II. HERE IS A PERSON CONFESSING HIS FAITH AT ONCE. "He was baptized, he and all his, straightway." Should a person be baptized as soon as he believes? As a rule, yes; but there may be good reasons why he should not be.
1. There was no good reason for delay in this man's case, for, in the first place, his conversion was clear as noonday.
2. In his case, also, there was no other reason for delay. In the case of many young persons, there are reasons for delay.
3. In this man's case, note also, that he was not hindered by selfish considerations. Had the jailer been like some people that I know of, he would hove found plenty of reasons for delaying his baptism. First, he would have said, "Well, it is the middle of the night. Would you have me be baptized at this hour?" He would have said that he did not know that there were conveniences for baptism, for it is so easy to find it inconvenient when you do not like it. He might also have said, "I do not know how the magistrates will like it." He did not care about the magistrates. Perhaps he would lose his situation. He did not take his situation into consideration. Then, what would the soldiers in the Philippian colony say when they heard that the jailer had been baptized into the name of Christ? Oh, the guffaws of the guard room, the jokes that there would be all over Philippi! This brave man did not take those things into consideration; and if he did, he dismissed them in a moment.
4. The fact was, this man was in downright earnest, and therefore he would not delay his baptism. He had enlisted in the army of Christ, and he would wear Christ's regimentals straightway.
III. NOW, HERE IS A PERSON USEFUL AT ONCE. Useful? What could he do? Well, he did all he could.
1. He performed an act of mercy: "He took them the same hour of the night, and washed their stripes." Dear, good men, they were covered all over with the marks of the Roman rods. I do not know that he could have done anything better to show his sincere repentance. He washed their stripes; and when he had done that, and had been baptized, we read that he brought them into his house, and set meat before them.
2. Thus he exercised hospitality. He used his hands and his bath in washing the disciples; now he uses his table, his larder, and his dining room to entertain them. What more could he do? Seeing that it was the middle of the night, I cannot think of anything more that he could do. So now, if you love the Lord, if you have only just believed in Him, begin to do something for Him at once. It is a pity that we have so many Christian people, so-called, who do nothing for Christ, literally nothing. They have paid their pew-rent, perhaps; and that is all Christ is to have out of them! We want to have a Church in which all the members do something, in which all do all they can, in which all are always doing all they can, for this is what our Lord deserves to have from a living, loving people bought with His precious blood.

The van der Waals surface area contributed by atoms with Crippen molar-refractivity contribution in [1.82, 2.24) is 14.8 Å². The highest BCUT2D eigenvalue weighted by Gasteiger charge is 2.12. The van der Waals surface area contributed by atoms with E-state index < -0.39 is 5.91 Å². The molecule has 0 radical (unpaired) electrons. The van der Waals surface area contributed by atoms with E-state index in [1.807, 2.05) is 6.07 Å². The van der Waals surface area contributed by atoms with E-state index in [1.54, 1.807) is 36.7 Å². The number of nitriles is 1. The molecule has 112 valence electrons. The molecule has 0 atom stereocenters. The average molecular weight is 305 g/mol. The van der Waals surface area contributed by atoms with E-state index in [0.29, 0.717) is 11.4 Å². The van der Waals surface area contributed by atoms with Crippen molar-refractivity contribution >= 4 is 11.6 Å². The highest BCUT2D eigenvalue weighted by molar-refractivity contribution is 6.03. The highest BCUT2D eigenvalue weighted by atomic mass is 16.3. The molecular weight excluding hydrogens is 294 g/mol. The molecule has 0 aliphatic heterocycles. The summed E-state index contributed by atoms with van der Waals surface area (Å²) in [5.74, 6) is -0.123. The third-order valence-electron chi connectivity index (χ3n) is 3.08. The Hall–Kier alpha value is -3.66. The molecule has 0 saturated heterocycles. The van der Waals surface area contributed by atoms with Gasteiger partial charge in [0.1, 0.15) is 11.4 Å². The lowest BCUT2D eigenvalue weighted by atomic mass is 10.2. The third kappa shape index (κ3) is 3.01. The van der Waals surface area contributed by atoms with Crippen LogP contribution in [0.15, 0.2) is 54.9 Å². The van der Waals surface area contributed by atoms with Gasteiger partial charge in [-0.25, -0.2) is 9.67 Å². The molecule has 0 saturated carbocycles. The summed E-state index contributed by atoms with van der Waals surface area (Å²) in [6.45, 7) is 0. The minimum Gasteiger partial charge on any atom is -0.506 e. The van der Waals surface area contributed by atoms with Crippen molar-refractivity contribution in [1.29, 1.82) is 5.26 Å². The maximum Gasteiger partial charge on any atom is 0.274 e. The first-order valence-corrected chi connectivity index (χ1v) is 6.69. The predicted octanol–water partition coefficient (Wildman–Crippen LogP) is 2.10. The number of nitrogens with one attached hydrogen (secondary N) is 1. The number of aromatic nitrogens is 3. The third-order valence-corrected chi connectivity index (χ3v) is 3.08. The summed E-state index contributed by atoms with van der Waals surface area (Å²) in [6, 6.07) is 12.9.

IV. HERE IS A PERSON PERFECTLY HAPPY AT ONCE. When the jailer bad brought Paul and Silas into his house, "he set meat before them, and rejoiced, believing in God with all his house." Oh, that was a happy, happy time! "He rejoiced, believing in God with all his house."
1. He rejoiced that he was saved. His heart kept beating, "Hallelujah! hallelujah! hallelujah!" As he sat at that table with his two strange guests, he had indeed cause for joy. His sin was forgiven; his nature was changed; he had found a Saviour.
2. And then he rejoiced that all his household were saved. What a delight it was to see all his household converted! There was his wife. If she had not been converted, it would have been a very awkward thing for him to have asked Paul and Silas in to that midnight meal. I do not like it when you count up your household and leave out Mary Ann, the little servant girl, the last you have had in. You treat her as a drudge; but if she has come into your family, reckon her to be a part of your household; and pray God that they may all be converted.